Bulgaria Scraps Russian-Led Belene Nuclear Project, Opts for Natural Gas Plant

Bulgaria on Wednesday definitively abandoned plans to build the Belene nuclear plant based on Russian technology, saying it would instead build a gas-fired power plant on the Danube River site. Bulgarian Prime Minister Boyko Borisov cited soaring costs as well as a failure to find Western partners for the projects after German company RWE withdrew from the project in 2009.

"It was a hard decision to take," Borisov told reporters on Wednesday. "But we just can’t afford to pay the total cost of the project, which will reach some €10 billion. And there is no way we can make future generations pay.”

A pricing dispute between Russia’s AtomStroyExport, Belene’s prime contractor that was awarded a contract in 2006 to build two VVER-1000 pressurized water reactors, and Bulgaria’s National Electricity Co. (NEK) had stalled the project for years while Sofia sought new financial partners for the project. In October 2011, AtomStroyExport and NEK extended their construction agreement until the end of March 2012.

Meanwhile, Izhorskiye Zavody, which is part of Russian heavy industry enterprise the OMZ Group, last week said it had completed check assembly of a VVER-1000 reactor vessel that had been built for the Belene project and was preparing to deliver it to NEK. Bulgaria had reportedly already paid two-thirds of the reactor’s price, an estimated 1.4 billion levs ($948 million).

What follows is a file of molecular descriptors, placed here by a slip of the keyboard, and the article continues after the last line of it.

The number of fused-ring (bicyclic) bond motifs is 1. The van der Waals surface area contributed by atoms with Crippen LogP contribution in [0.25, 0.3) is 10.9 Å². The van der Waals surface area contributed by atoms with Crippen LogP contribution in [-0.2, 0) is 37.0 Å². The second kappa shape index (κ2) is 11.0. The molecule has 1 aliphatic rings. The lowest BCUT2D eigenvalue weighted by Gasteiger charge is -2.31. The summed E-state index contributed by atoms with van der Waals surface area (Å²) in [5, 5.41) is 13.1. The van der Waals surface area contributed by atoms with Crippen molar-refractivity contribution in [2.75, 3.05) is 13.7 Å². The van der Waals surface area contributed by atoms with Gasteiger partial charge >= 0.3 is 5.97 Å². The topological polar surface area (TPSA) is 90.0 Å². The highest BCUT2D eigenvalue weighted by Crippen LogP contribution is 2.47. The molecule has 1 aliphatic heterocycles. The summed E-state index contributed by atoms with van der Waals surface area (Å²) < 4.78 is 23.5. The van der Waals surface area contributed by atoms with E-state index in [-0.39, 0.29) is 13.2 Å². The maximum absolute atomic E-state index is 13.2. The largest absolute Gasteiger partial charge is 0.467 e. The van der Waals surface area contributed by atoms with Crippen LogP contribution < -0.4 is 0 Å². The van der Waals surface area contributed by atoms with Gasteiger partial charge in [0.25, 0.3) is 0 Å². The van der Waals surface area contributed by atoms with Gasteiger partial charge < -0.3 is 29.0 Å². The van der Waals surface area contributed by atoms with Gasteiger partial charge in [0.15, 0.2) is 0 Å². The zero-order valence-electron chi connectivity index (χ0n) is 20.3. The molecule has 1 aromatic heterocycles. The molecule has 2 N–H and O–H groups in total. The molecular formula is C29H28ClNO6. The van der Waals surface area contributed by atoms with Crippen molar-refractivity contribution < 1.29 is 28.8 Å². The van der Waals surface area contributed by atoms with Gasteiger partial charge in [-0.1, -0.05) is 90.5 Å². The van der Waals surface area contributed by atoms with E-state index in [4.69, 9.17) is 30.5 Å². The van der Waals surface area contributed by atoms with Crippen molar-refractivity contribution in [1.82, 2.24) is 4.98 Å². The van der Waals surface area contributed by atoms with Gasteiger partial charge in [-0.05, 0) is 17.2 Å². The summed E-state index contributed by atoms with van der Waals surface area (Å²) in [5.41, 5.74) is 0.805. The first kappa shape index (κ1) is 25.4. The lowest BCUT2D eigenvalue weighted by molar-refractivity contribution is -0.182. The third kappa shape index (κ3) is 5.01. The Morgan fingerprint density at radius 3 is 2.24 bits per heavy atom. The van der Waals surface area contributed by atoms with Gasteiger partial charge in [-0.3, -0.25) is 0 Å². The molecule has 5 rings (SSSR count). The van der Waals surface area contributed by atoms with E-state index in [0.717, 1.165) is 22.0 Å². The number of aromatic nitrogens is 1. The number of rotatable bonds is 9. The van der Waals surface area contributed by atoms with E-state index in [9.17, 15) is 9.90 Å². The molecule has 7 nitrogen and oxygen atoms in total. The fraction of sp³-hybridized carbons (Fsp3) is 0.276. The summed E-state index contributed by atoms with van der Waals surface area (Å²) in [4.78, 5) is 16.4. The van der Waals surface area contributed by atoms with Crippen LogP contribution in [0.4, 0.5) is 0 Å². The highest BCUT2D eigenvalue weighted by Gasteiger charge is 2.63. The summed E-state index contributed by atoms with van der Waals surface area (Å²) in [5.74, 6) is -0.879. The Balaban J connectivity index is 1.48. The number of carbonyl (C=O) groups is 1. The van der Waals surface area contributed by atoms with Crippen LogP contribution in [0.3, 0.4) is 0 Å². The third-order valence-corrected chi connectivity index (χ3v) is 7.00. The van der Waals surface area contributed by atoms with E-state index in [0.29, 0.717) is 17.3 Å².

Bulgarian Deputy Finance Minister Vladislav Goranov on Wednesday announced on national radio that the reactor meant for Belene would be installed instead at Bulgaria’s Kozloduy nuclear power station, which has two operating reactors. Bulgaria had agreed to pay a final €100 million for the installation of the reactor, he said. The new reactor is not expected to become operational until 2030, by some estimates.

Reuters pointed out that the decision to cancel the project reflects Bulgaria’s center-right government policies, which have essentially sought to abandon major Russian-led energy projects if they are not economically viable or not in the national interest. Euractiv noted that Bulgaria depends on Russia for 89% of its oil, 100% of its natural gas, and all its nuclear fuel.

Sources: POWERnews, Izhorskiye Zavody, Reuters, Euractiv